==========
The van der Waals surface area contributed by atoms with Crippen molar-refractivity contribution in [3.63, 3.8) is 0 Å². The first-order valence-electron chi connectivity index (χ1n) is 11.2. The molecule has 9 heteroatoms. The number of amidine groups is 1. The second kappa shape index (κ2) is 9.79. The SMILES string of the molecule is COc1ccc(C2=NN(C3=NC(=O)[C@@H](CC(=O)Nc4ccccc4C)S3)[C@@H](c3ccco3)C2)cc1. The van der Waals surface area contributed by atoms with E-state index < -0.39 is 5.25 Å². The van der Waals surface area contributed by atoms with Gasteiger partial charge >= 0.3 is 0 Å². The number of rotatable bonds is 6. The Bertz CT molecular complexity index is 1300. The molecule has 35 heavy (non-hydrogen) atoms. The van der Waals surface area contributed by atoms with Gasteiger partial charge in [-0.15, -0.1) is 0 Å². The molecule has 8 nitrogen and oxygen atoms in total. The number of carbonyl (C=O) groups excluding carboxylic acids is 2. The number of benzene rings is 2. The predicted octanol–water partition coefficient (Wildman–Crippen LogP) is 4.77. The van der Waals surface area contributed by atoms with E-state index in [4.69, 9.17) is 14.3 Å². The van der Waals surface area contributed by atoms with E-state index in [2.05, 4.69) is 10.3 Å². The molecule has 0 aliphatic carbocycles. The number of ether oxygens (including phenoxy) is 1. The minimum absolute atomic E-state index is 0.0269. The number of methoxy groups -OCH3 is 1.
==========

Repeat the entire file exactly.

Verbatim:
The van der Waals surface area contributed by atoms with Crippen molar-refractivity contribution in [3.63, 3.8) is 0 Å². The first-order valence-electron chi connectivity index (χ1n) is 11.2. The molecule has 9 heteroatoms. The number of amidine groups is 1. The second kappa shape index (κ2) is 9.79. The SMILES string of the molecule is COc1ccc(C2=NN(C3=NC(=O)[C@@H](CC(=O)Nc4ccccc4C)S3)[C@@H](c3ccco3)C2)cc1. The van der Waals surface area contributed by atoms with E-state index < -0.39 is 5.25 Å². The van der Waals surface area contributed by atoms with Gasteiger partial charge >= 0.3 is 0 Å². The number of rotatable bonds is 6. The Bertz CT molecular complexity index is 1300. The molecule has 35 heavy (non-hydrogen) atoms. The van der Waals surface area contributed by atoms with Gasteiger partial charge in [-0.15, -0.1) is 0 Å². The molecule has 8 nitrogen and oxygen atoms in total. The number of carbonyl (C=O) groups excluding carboxylic acids is 2. The number of benzene rings is 2. The predicted octanol–water partition coefficient (Wildman–Crippen LogP) is 4.77. The van der Waals surface area contributed by atoms with E-state index in [4.69, 9.17) is 14.3 Å². The van der Waals surface area contributed by atoms with E-state index in [2.05, 4.69) is 10.3 Å². The molecule has 0 aliphatic carbocycles. The number of ether oxygens (including phenoxy) is 1. The minimum absolute atomic E-state index is 0.0269. The number of methoxy groups -OCH3 is 1.